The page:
6th Sunday of Easter year A
Ac 17:22-31, 1 Pet 3:13-22, Ps 66:8-20, John 14:15-21
a dialogue sketch on 1 Peter 3:13-22. If you use this, edit the references to the series of sermons we were doing at the time!
Dialogue for 3 characters:
A is timid, wants to keep out of the spotlight;
B is ready to be more positive;
C is much more breezily confident.
C: Are we still on that sermon series, you know, the letter of Peter? It’s been going on a while, but I haven’t really got the plot yet.
B: Yes, we finish next week. I suppose it hasn’t come to a climax, but I have found it quite useful in explaining why Jesus resurrection is important, and what difference it makes to us now.
A: I thought it was enough that it happened. Why do you want to go asking questions about it? You can’t answer most of them. What good is it going to do you?
B: Well, take today’s reading for example. We read from chapter 3, and Peter says “who will harm you if you are eager to do what is good?” I think he is saying that Christians should not be afraid.
C: (briskly) I thought that was obvious! What’s the point in being frightened? It doesn’t get you anywhere.
A: But it helps you keep out of trouble, and there’s plenty to be frightened of – there’s all this crime, and violence, and people trying to trick you into losing money, and you can always make a fool of yourself and even if you don’t people may talk about you behind your back, and I’m not as strong as I used to be and I’m a bit worried about my health, and I’m not sure what I’ll do if . . (grinds to a halt, realising that perhaps too much has been said).
B: (kindly) And those sort of things have always been there to worry and unsettle us. It was probably worse for the people who read Peter’s letter; their lives were pretty insecure even before they risked being persecuted for their Christian faith. But Peter suggests an answer.
A: You mean, he is saying that Christians needn’t be frightened? not of anything?
C: What sort of reason can you have for that?
B: I think he is saying that if we follow Christ, we are safe. It doesn’t mean that we won’t make mistakes, embarrass ourselves, face hard times. But if we know where we are going, and are confident of that, the problems on the way don’t matter so much.
A: It would have helped them a great deal if they were able to live without fear and worry.
C: That would explain why Peter expects Christians to be a blessing to those around them, so that even their enemies have to admit that they do good.
A: And that would make people ask questions about faith, how they could keep going and do that sort of thing in spite of difficulties.
B: Yes, but why “them”?
A: I beg your pardon?
B: You said, “how they could keep going”; I though we were reading Peter for what he says to us.
A: But it’s such a long time ago and their lives were so different
C: We’ve already said that we worry about a lot of the same things, and the argument seems good to me. We can still say, as Peter did then, “Who will harm you if you are eager to do what is good?” If we can be sure of our safety following Jesus, there is the basis for a new approach to life without fear.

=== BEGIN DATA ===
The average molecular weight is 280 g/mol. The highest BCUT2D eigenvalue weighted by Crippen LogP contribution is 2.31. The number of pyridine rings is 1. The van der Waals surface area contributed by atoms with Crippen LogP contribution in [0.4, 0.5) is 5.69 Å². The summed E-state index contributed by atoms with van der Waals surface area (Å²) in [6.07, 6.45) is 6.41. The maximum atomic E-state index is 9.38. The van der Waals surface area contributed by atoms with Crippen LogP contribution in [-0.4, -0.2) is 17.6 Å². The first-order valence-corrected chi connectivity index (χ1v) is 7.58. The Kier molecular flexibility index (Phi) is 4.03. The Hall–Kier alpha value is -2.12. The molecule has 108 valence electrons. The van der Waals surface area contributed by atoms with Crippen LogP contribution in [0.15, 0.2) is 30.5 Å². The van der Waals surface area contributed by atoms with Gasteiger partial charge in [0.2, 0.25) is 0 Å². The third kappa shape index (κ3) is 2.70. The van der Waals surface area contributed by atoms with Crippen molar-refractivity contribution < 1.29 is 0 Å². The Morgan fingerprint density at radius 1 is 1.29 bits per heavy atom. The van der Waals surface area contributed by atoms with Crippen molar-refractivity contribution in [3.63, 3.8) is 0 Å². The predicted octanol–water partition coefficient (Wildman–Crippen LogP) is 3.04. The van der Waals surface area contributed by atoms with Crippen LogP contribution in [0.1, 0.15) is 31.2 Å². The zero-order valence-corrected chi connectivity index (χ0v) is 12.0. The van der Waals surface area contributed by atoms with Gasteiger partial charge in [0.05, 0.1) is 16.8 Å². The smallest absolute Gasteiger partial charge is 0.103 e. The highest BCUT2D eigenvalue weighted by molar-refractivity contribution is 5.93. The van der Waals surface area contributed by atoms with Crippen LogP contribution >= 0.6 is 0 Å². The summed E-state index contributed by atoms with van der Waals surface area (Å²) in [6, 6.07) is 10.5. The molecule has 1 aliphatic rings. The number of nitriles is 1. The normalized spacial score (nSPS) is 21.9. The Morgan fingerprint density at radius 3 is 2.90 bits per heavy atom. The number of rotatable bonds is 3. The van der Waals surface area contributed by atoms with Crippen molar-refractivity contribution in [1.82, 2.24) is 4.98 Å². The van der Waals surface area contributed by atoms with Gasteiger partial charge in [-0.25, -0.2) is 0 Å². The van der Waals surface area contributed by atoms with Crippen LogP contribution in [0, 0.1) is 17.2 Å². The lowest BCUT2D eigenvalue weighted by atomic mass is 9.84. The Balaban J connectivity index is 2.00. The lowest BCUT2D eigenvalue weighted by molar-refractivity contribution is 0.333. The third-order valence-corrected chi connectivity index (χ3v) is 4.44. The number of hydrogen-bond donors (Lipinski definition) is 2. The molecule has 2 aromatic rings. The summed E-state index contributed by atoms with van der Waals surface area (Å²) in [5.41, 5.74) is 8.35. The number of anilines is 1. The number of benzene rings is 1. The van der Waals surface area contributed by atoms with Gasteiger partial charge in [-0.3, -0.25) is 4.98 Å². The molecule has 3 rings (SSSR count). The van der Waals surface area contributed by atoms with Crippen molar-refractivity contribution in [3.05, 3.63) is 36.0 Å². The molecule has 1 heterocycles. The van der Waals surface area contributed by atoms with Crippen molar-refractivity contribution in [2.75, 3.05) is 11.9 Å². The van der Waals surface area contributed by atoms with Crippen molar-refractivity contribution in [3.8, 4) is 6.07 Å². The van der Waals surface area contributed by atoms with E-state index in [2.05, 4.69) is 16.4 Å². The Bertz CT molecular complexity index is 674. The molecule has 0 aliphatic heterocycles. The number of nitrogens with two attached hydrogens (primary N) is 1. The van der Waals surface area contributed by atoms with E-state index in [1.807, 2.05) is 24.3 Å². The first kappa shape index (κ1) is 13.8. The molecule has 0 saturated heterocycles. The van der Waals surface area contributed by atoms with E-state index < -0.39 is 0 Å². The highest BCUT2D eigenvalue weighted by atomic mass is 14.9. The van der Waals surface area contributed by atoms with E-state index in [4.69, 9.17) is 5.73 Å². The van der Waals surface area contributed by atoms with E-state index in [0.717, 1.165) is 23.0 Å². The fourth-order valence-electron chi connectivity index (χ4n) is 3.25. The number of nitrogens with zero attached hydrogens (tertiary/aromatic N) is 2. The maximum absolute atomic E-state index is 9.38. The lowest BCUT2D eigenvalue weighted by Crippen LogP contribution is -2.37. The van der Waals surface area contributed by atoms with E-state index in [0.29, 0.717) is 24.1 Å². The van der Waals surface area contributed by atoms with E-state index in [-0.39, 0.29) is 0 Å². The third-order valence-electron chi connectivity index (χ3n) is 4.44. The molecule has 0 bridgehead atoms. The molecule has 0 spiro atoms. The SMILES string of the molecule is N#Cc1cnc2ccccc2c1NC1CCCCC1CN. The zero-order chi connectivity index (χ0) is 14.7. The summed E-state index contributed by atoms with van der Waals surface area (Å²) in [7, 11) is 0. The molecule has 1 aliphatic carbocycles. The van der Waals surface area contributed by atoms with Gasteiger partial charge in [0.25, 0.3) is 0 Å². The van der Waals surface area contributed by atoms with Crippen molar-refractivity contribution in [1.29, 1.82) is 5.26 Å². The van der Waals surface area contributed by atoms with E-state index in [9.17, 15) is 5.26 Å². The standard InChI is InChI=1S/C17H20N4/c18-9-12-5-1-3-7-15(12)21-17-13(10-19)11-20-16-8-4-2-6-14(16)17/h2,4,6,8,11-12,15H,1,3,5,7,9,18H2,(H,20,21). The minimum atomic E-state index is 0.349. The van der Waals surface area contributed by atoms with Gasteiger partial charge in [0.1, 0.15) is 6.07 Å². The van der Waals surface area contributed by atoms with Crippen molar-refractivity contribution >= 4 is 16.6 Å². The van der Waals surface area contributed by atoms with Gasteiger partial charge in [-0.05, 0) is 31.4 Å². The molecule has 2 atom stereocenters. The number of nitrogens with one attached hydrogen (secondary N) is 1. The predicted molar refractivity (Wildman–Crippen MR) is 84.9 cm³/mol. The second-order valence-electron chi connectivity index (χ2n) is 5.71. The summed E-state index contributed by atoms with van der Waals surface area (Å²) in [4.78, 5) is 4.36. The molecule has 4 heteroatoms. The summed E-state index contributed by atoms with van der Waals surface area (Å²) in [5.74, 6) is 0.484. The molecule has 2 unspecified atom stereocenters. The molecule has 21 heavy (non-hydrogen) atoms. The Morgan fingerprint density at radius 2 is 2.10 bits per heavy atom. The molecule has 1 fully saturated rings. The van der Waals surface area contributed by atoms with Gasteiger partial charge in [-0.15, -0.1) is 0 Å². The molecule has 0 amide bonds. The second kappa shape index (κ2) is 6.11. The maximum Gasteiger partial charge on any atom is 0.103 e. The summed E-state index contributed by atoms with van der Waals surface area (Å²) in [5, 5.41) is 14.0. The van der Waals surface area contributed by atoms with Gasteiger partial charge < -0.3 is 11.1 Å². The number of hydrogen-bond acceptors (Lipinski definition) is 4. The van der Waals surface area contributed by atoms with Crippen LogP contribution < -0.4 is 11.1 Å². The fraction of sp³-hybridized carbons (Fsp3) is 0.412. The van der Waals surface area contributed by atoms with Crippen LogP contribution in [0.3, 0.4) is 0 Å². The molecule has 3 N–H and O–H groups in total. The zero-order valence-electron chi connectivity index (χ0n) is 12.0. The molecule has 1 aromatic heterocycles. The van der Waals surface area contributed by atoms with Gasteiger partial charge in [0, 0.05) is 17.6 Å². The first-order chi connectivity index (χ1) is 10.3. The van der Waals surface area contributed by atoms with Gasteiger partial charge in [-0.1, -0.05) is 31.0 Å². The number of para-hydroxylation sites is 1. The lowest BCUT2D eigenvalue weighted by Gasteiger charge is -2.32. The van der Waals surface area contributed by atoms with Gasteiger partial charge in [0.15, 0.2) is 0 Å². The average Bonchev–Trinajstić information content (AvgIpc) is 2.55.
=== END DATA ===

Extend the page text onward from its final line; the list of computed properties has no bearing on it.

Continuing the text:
B: So, can we say that Jesus lived without fear?
C: He certainly refused to be shut up or sidelined!
A: But – what about the garden of Gethsemane? I think he was frightened then.
B: I agree. He understands fear from his own experience, but he beat it – he didn’t let it change his life. He had decided to offer his life, and he went through with it, despite the suffering. And just look what he achieved!
C: He certainly pulled it off, but I’m a bit confused by those verses about the “imprisoned spirits” and Noah, though. Where do they come in?
B: Nobody seems certain. Some people think that after his crucifixion he went and told those who had died before that they were now freed. Others suggest that he announced his victory over evil to the evil spirits. Noah comes in because of Baptism.
A: You mean, as Noah built a boat and saved his family and all the animals from the great flood, Baptism is also about water and safety?
C: But by the promise of faith, not just doing the ceremony as if it were some sort of magic.
A: Wait a minute. I want to get this straight. – Are we saying that Christians do not live in fear, because Jesus was raised to life and now lives in heaven, where we are going to join him?
B: Yes, but we are not saying that means life will always be easy. Jesus went through some hard times, was badly frightened at least once, but he managed to focus on what was important and carry on.
C: So we aren’t talking about whistling in the dark, there is a reason for our optimism?
A: Or hope – a confidence that God is in charge, and we shall end up in heaven where our adventures will be put in perspective.
B: If we talk about hope, lets add faith (for the wobbly moments), and love, which should make us a real blessing and help us gather a few more to walk the way to heaven.
C: Pity this series on Peter finishes next week. Do you think we’ll find anything good to talk about after that?
(922 words about 10 minutes) (Click here to return to the Index to Sketches)